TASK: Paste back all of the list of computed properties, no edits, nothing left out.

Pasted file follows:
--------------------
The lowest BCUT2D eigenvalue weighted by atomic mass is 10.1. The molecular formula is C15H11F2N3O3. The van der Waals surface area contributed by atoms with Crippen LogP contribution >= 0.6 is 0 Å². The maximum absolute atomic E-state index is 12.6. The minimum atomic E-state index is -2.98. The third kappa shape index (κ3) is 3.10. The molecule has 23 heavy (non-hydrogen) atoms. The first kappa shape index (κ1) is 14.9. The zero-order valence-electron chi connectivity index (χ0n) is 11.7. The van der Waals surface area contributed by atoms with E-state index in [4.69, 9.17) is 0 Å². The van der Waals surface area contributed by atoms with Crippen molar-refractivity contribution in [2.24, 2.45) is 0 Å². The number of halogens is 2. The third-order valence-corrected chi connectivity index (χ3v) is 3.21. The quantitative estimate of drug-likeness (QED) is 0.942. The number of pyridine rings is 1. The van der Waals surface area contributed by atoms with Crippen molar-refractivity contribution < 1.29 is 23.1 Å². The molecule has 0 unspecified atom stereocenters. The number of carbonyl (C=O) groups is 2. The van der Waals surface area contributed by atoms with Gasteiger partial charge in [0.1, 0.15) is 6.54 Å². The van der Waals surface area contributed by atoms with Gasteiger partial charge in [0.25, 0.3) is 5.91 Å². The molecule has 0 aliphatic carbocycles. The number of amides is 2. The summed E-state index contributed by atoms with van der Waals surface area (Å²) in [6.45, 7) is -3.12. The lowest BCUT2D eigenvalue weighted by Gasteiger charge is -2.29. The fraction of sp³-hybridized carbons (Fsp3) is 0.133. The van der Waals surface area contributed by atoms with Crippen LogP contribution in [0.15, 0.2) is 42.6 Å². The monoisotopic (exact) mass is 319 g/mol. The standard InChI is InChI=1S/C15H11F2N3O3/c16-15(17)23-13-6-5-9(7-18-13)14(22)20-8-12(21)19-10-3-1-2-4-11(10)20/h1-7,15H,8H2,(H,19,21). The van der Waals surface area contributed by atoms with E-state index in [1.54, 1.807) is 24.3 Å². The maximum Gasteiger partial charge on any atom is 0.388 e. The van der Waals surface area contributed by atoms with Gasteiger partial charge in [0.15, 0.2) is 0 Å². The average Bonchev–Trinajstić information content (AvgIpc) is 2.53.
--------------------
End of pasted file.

The lowest BCUT2D eigenvalue weighted by atomic mass is 10.1. The molecular formula is C15H11F2N3O3. The van der Waals surface area contributed by atoms with Crippen LogP contribution >= 0.6 is 0 Å². The maximum absolute atomic E-state index is 12.6. The minimum atomic E-state index is -2.98. The third kappa shape index (κ3) is 3.10. The molecule has 23 heavy (non-hydrogen) atoms. The first kappa shape index (κ1) is 14.9. The zero-order valence-electron chi connectivity index (χ0n) is 11.7. The van der Waals surface area contributed by atoms with E-state index in [4.69, 9.17) is 0 Å². The van der Waals surface area contributed by atoms with Crippen molar-refractivity contribution in [2.24, 2.45) is 0 Å². The number of halogens is 2. The third-order valence-corrected chi connectivity index (χ3v) is 3.21. The quantitative estimate of drug-likeness (QED) is 0.942. The number of pyridine rings is 1. The van der Waals surface area contributed by atoms with Crippen molar-refractivity contribution < 1.29 is 23.1 Å². The molecule has 0 unspecified atom stereocenters. The number of carbonyl (C=O) groups is 2. The van der Waals surface area contributed by atoms with Gasteiger partial charge in [0.1, 0.15) is 6.54 Å². The van der Waals surface area contributed by atoms with Gasteiger partial charge in [0.25, 0.3) is 5.91 Å². The molecule has 0 aliphatic carbocycles. The number of amides is 2. The summed E-state index contributed by atoms with van der Waals surface area (Å²) in [6.45, 7) is -3.12. The lowest BCUT2D eigenvalue weighted by Gasteiger charge is -2.29. The fraction of sp³-hybridized carbons (Fsp3) is 0.133. The van der Waals surface area contributed by atoms with Crippen LogP contribution in [0.15, 0.2) is 42.6 Å². The monoisotopic (exact) mass is 319 g/mol. The standard InChI is InChI=1S/C15H11F2N3O3/c16-15(17)23-13-6-5-9(7-18-13)14(22)20-8-12(21)19-10-3-1-2-4-11(10)20/h1-7,15H,8H2,(H,19,21). The van der Waals surface area contributed by atoms with E-state index in [1.54, 1.807) is 24.3 Å². The maximum Gasteiger partial charge on any atom is 0.388 e. The van der Waals surface area contributed by atoms with Gasteiger partial charge in [0.15, 0.2) is 0 Å². The average Bonchev–Trinajstić information content (AvgIpc) is 2.53.